Women contributed to World War I in numerous critical ways. At home, canning food, conserving materials, and producing clothing and bandages for soldiers became part of daily life. Outside the home, both paid and voluntary work was widely available. Volunteers sent care packages overseas, raised money, and organized home efforts. Paid workers toiled in factories, farms, and offices—often replacing men who went to the front. Although women war workers earned less than their male counterparts, some women earned more than they had before the war. Thousands of women joined the military and auxiliary organizations like the Red Cross or YMCA as nurses, clerical workers, cooks, and drivers and traveled to the French warfront. Unfortunately, opportunity for paid work and military involvement was temporary. After the war, the number of women working for pay declined and Congress banned women from military service.
About the Object
All three images are posters produced by national organizations seeking to recruit women to the war effort. All three embrace a stereotypical view of women war workers as young, strong, beautiful, and white.
Image 1 – The National League for Women’s Service was an umbrella organization that coordinated war workers across sectors. Nursing, farming, military service, and home canning are all represented.
Image 2 – The Red Cross was the primary provider of nurses to the front. In addition to treating injured soldiers, nurses cooked, cleaned, managed mail, and completed other duties in the soldiers’ camps.
Image 3 – The National War Garden Commission encouraged Americans to plant gardens that would provide food for their family, freeing up commercially grown food for the military.
canning: Preserving food in cans or jars.
stereotype: An oversimplified and often offensive assumption or description of a person or group of people.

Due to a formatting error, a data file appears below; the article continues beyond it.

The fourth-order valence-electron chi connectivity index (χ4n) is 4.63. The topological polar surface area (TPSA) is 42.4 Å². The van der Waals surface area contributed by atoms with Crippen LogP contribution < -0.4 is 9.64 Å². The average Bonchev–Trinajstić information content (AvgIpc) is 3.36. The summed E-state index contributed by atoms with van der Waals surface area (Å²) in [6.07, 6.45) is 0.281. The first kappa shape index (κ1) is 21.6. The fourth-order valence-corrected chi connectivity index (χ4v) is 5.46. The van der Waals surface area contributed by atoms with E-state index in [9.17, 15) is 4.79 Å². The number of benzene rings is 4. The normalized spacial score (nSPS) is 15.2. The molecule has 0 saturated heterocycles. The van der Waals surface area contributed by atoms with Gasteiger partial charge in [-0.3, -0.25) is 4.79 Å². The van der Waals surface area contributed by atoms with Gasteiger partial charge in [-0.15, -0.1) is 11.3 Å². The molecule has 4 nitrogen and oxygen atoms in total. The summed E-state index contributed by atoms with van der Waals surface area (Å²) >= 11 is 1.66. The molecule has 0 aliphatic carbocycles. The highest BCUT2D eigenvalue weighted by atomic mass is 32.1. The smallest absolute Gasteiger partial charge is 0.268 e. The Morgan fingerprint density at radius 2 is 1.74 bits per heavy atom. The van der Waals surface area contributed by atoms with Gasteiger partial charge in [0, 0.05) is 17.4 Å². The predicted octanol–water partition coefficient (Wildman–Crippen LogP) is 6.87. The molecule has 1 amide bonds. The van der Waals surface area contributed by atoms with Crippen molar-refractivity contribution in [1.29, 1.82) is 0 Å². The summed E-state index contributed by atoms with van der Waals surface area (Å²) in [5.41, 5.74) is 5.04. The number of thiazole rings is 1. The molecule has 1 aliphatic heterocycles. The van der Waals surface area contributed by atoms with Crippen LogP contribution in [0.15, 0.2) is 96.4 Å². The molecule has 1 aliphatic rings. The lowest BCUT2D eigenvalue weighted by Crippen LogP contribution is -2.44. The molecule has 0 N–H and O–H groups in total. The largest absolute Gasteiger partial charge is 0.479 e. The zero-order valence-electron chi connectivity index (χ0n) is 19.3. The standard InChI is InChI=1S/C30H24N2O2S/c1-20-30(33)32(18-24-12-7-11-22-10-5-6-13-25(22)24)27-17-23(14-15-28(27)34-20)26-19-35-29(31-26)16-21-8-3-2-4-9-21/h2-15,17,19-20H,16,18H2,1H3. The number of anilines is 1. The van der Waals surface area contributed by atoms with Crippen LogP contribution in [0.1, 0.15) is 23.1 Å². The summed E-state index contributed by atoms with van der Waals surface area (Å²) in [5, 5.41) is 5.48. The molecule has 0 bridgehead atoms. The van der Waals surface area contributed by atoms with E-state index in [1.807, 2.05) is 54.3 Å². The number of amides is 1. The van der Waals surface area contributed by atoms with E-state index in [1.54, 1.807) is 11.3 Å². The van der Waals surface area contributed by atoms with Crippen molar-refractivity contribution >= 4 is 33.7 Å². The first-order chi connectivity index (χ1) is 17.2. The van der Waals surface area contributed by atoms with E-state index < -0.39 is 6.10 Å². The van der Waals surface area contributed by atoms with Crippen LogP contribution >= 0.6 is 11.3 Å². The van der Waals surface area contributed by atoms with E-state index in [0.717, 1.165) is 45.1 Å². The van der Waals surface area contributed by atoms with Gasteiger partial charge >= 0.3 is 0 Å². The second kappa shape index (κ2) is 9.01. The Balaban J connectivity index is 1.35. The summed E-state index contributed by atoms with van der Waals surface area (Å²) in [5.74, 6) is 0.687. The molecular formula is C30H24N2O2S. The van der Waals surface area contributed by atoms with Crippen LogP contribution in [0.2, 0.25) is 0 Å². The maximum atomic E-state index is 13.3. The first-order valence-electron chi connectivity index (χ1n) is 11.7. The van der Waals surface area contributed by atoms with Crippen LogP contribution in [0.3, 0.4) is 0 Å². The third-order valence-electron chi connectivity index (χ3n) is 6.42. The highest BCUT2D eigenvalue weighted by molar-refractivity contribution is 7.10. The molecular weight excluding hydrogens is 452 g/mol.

umbrella organization: A large organization that coordinates many smaller organizations.
warfront: The place where the fighting takes place. Also known as a battle line.
What stereotypes about women—specifically war workers—do these posters present? What does this say about the target audience for these posters? How might the posters have been received by different groups of women across the country?
What types of work are represented across all three posters? What does this say about the breadth of war work and the various ways women were asked to contribute?
Both “Service: Fall In!” and “Win the Next War Now” refer to growing and canning food. Why were food production and conservation so important to the war effort? And why might women have been the primary target of food-related efforts?
Conduct a close analysis of all three posters, asking students to compare and contrast how each presents women war workers and the type of work in which they engaged. What message does each send to the viewer?
Consider the relationship between women and World War I more broadly by looking at women who both advocated for and against American involvement in the war. Combine this resource with the account by social workers Addie Hunton and Kathryn Johnson and the life stories of pacifists Jeannette Rankin and Emma Goldman.
Explore how painters, illustrators, and commercial artists during WWI used propaganda posters to target women as essential war-time contributors on the home front. Students will consider the principles of graphic design through the creation of a WWI propaganda posterand study how artists of the time used these elements to depict the wartime roles of women.
POWER AND POLITICS; ACTIVISM AND SOCIAL CHANGE
New-York Historical Society Curriculum Library Connections
For more resources relating to women and modern life in the early twentieth century, see The Armory Show at 100.